Vitamins C and E and Selenium May Cut Pancreatic Cancer Risk

Larry Hand

July 23, 2012

July 23, 2012 — Higher intakes of the antioxidants vitamin C, vitamin E, and selenium could possibly cut the risk of developing pancreatic cancer by up to 67%, according to a study published online today in Gut. Pancreatic cancer kills more than 250,000 people a year worldwide and has the worst survival rate of any tumor.

Paul J.R. Banim, honorary researcher in the Department of Medicine, University of East Anglia, Norwich, United Kingdom, and colleagues analyzed the histories of 23,658 people aged 40 to 74 years who entered the Norfolk group of the European Prospective Investigation of Cancer (EPIC) between 1993 and 1997 and compared them with the histories of 3970 control patients. The participants were Norfolk County residents registered with 35 general practices. On 10-year follow-up, 49 people (55% of whom were men) had developed pancreatic cancer, and on 17-year follow-up, 86 (44% men) had developed pancreatic cancer.

On entry into the study, participants completed 7-day food diaries, recording their dietary intakes the first day during a baseline health check with a nurse, who also took serum blood samples for analysis. The remaining 6 days, the participants recorded food intake at home, including information on food types, portion sizes, brands, cooking methods, and recipes for 8 meal times each day.

The participants returned their complete diaries to study headquarters, and trained nutritionists entered the data into a specifically designed computer program called Data Into Nutrients for Epidemiological Research (DINER). DINER matched each diary's entry with 1 of 11,000 food items and 55,000 portion sizes and converted the data into nutrient values. To investigate whether vitamin C, vitamin E, selenium, and zinc might lower the risk of developing pancreatic cancer, the researchers divided the nutrient intake amounts into quartiles and then compared the lowest-intake quartile with a summation of the 3 higher quartiles.

"Participants eating higher intakes of all of these micronutrients were 67% less likely to develop pancreatic cancer than those eating lower amounts," the researchers write. "For selenium, the effect size was large with an approximately halving of the risk with greater intakes, and for vitamin E, there was a slightly smaller effect of borderline statistical significance. For vitamin C, inverse associations were seen in the data from both the food diaries and serum, although only the latter was statistically significant." Genetics, smoking tobacco, and type 2 diabetes are known risk factors for pancreatic cancer, and antioxidants also may play a role by stimulating the immune system by inactivating free radicals and reducing oxidative stress, the researchers write.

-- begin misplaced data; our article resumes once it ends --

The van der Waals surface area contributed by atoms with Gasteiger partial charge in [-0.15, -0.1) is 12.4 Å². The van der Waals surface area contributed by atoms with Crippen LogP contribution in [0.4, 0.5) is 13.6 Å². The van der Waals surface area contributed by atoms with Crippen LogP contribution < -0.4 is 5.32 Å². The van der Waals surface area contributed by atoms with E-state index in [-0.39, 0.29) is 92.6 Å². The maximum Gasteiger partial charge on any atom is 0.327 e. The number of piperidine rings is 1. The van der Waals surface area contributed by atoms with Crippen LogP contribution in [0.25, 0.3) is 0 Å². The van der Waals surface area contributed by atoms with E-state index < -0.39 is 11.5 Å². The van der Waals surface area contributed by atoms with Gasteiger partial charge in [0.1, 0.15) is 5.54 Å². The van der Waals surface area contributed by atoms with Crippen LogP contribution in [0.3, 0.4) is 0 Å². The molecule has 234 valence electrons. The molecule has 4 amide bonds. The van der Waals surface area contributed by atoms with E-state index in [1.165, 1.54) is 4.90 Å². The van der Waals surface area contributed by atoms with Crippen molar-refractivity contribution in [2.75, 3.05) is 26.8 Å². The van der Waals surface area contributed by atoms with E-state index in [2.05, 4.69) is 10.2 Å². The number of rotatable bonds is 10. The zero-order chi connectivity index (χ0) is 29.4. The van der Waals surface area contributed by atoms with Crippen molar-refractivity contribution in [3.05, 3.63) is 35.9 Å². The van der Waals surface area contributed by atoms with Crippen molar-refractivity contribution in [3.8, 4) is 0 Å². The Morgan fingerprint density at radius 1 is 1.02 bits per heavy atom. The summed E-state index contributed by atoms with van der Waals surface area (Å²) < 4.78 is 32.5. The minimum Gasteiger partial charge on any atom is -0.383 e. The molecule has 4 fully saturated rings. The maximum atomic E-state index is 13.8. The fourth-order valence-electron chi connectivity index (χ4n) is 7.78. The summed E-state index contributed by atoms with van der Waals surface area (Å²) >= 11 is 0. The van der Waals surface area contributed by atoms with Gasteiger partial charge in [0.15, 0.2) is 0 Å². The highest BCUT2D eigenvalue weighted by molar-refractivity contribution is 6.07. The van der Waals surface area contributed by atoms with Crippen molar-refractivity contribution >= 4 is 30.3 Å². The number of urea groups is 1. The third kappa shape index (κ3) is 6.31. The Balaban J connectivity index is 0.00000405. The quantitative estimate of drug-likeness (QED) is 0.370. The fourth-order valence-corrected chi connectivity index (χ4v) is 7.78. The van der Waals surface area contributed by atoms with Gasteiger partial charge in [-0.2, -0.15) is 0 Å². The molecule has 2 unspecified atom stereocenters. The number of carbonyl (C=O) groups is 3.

The researchers used Cox proportional hazards regression modeling to estimate hazard ratios (HRs) at 10 years follow-up, with the lowest quartile as baseline. The researchers write,"[T]here were inverse associations between the lowest quartile and a summation of the three higher ones for selenium (HR=0.49, 95% [confidence interval (CI)] 0.26 to 0.93, p=0.03) and vitamin E (HR=0.57, 95% CI 0.29 to 1.09, p=0.09), but not vitamin C (HR=0.68, 95% CI 0.37 to 1.26, p=0.22) or zinc (HR=0.91, 95% CI 0.44 to 1.91, p=0.81)."

Individuals consuming the 3 higher quartiles of for all 3 dietary antioxidants, vitamin C, vitamin E, and selenium, had a decreased risk for pancreatic cancer (HR, 0.33; 95% CI, 0.13 - 0.84; P = .05).

"Based on these figures and if the association is causal, then 8.2% of all pancreatic cancers could be prevented by avoiding the combined lowest intakes of vitamins C and E and selenium," the researchers write.

"Participants eating higher intakes of all of these micronutrients were 67% less likely to develop pancreatic cancer than those eating lower amounts." If a causal association is confirmed in other studies, population-based dietary recommendations could reduce risk of pancreatic cancer, the researchers add.

The primary weakness of the study, the researchers note, was possible error in participants recording habitual diet and possible changes in diet patterns over time after study recruitment. Its primary strengths were its prospective design and the use of diaries for collection of data.

"In summary," the researchers conclude, "this prospective cohort study, using dietary antioxidant data, derived for the first time from food diaries, demonstrated inverse associations with total dietary antioxidant intake, selenium and vitamin E. A role for vitamin C was supported by the serum analysis with large effect sizes."

The study was funded by The Big C Cancer Charity, Norfolk. The authors have disclosed no relevant financial interests.

Gut. Published online July 23, 2012. Article


Comments on Medscape are moderated and should be professional in tone and on topic. You must declare any conflicts of interest related to your comments and responses. Please see our Commenting Guide for further information. We reserve the right to remove posts at our sole discretion.